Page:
A masked future without handshakes or crowds at stadiums?
At the beginning of the week, Gov. Phil Murphy said the road back to reopen the Garden State will go through three stages and then we’ll arrive at a new normal, perhaps sometime in July, maybe in August.
What exactly that new normal will look like no one seems sure.
Murphy said Tuesday that this pandemic has changed everything.
“One of the lessons we all learn here is this isn’t the only pandemic concern that humankind should have. This either itself could come back, or something else like it," he said. “9/11 changed some things permanently and I think this is going to change some things permanently.”
Murphy said behavior we have all become used to could be put on hold for quite a while.
“I’ll quote Tony Fauci (director of the National Institute of Allergy and Infectious Diseases), who is our new guy we all look up to, and he said — this is from a few weeks ago — I don’t know that we’ll ever be shaking hands again,” Murphy said.
“I’m not saying never again, but packing 75,000 or 80,000 people sandwiched like this beside each other at some sort of an event, I mean that’s going to be hard to get to that," he added. “Not just the rules of the road but the psyche I think of all of us has changed … permanently.”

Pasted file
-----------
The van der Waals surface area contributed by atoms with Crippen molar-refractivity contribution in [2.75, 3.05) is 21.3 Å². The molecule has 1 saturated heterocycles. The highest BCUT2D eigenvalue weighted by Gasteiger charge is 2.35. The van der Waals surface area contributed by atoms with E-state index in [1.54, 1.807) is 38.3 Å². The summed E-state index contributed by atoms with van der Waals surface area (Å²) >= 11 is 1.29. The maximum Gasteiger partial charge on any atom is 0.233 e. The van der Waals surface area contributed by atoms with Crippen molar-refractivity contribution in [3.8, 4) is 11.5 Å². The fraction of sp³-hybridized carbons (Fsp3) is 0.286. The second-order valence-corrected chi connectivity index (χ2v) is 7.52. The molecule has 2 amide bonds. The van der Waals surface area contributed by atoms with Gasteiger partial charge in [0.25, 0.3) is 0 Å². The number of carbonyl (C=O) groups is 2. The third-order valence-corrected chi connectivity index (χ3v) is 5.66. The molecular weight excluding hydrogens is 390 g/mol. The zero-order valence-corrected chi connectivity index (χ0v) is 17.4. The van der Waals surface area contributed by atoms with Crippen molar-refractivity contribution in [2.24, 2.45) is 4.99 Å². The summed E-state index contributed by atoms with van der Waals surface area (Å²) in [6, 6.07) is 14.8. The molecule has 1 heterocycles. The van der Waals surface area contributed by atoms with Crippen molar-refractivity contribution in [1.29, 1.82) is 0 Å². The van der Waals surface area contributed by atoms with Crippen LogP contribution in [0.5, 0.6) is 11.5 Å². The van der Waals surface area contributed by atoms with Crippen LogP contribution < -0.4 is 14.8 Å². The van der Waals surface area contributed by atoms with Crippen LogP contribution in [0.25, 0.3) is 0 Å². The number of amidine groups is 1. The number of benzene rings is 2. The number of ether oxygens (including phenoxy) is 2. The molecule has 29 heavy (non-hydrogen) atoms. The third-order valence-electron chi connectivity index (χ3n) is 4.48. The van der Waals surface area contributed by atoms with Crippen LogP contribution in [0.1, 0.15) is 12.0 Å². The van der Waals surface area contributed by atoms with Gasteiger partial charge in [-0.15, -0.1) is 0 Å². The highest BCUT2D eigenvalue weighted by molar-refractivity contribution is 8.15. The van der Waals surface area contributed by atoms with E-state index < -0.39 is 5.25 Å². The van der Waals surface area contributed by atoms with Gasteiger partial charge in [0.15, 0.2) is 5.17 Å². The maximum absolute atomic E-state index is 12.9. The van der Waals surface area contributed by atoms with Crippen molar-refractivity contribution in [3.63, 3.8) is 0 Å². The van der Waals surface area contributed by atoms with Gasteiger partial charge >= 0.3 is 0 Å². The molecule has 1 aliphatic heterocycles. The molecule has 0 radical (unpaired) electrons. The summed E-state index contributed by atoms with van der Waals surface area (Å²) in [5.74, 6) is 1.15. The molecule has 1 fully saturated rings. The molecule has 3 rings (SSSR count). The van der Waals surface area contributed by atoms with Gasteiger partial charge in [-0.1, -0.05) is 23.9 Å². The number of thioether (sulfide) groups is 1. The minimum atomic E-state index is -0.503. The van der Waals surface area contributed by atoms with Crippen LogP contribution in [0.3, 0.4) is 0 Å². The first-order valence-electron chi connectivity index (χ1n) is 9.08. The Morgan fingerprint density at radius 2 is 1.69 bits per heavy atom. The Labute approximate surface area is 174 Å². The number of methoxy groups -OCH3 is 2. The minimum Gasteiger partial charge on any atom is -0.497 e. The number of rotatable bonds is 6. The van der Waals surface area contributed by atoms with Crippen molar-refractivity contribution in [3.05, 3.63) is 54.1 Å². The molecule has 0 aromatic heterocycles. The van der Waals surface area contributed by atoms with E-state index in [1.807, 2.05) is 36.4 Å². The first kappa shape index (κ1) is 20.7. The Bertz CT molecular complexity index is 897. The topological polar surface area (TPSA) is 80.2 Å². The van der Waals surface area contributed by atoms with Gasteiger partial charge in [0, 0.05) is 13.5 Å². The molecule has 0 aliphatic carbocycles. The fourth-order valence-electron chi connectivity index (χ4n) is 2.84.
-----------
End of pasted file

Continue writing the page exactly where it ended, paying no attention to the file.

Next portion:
Murphy said a COVID-19 vaccine will make a big difference “but I think there’s going to be certain habits, the basic stuff, that we’re not going to shake anytime soon — that’s a personal opinion.”
According to Dr. Ed Lifshitz, the director of communicable disease services at the state Health Department, reasonable people can disagree on what it is worth to get a certain type of return.
He said as a nation we’ve accepted 30,000 to 50,000 people a year are going to die from the flu but “we certainly have not accepted as a nation that 30,000 to 50,000 or even 300 to 500 people a year would die from terrorist attacks, so we’ve accepted different risks and rewards and different steps that we have to take to meet that level.”
He noted what society will accept about COVID-19 going forward and “what freedoms will be given up in order to minimize the risk of death — I can’t answer that. But clearly those are the questions that should be raised and should be talked about.”